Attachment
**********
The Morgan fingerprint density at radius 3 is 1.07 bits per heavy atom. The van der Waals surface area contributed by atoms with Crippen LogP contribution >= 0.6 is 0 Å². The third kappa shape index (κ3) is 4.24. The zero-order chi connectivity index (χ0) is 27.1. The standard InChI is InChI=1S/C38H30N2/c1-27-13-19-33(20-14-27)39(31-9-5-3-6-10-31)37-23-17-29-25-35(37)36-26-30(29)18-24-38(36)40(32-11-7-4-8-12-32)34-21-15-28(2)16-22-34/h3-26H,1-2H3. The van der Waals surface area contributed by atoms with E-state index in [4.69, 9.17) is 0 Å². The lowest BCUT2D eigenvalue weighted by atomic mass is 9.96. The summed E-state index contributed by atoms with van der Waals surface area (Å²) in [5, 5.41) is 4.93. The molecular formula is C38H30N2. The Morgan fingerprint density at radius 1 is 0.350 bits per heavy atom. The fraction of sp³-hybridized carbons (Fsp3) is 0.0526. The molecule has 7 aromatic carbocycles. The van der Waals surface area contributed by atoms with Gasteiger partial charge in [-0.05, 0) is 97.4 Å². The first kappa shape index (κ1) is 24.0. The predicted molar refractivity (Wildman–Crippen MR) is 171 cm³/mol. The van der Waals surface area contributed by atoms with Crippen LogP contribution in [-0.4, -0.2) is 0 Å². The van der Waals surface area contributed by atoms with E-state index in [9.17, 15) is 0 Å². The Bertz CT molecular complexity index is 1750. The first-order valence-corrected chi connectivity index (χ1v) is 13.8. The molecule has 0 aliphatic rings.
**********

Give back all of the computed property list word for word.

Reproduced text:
The Morgan fingerprint density at radius 3 is 1.07 bits per heavy atom. The van der Waals surface area contributed by atoms with Crippen LogP contribution >= 0.6 is 0 Å². The third kappa shape index (κ3) is 4.24. The zero-order chi connectivity index (χ0) is 27.1. The standard InChI is InChI=1S/C38H30N2/c1-27-13-19-33(20-14-27)39(31-9-5-3-6-10-31)37-23-17-29-25-35(37)36-26-30(29)18-24-38(36)40(32-11-7-4-8-12-32)34-21-15-28(2)16-22-34/h3-26H,1-2H3. The van der Waals surface area contributed by atoms with E-state index in [4.69, 9.17) is 0 Å². The lowest BCUT2D eigenvalue weighted by atomic mass is 9.96. The summed E-state index contributed by atoms with van der Waals surface area (Å²) in [5, 5.41) is 4.93. The molecular formula is C38H30N2. The Morgan fingerprint density at radius 1 is 0.350 bits per heavy atom. The fraction of sp³-hybridized carbons (Fsp3) is 0.0526. The molecule has 7 aromatic carbocycles. The van der Waals surface area contributed by atoms with Gasteiger partial charge in [-0.05, 0) is 97.4 Å². The first kappa shape index (κ1) is 24.0. The predicted molar refractivity (Wildman–Crippen MR) is 171 cm³/mol. The van der Waals surface area contributed by atoms with Crippen LogP contribution in [-0.4, -0.2) is 0 Å². The van der Waals surface area contributed by atoms with E-state index in [9.17, 15) is 0 Å². The Bertz CT molecular complexity index is 1750. The first-order valence-corrected chi connectivity index (χ1v) is 13.8. The molecule has 0 aliphatic rings.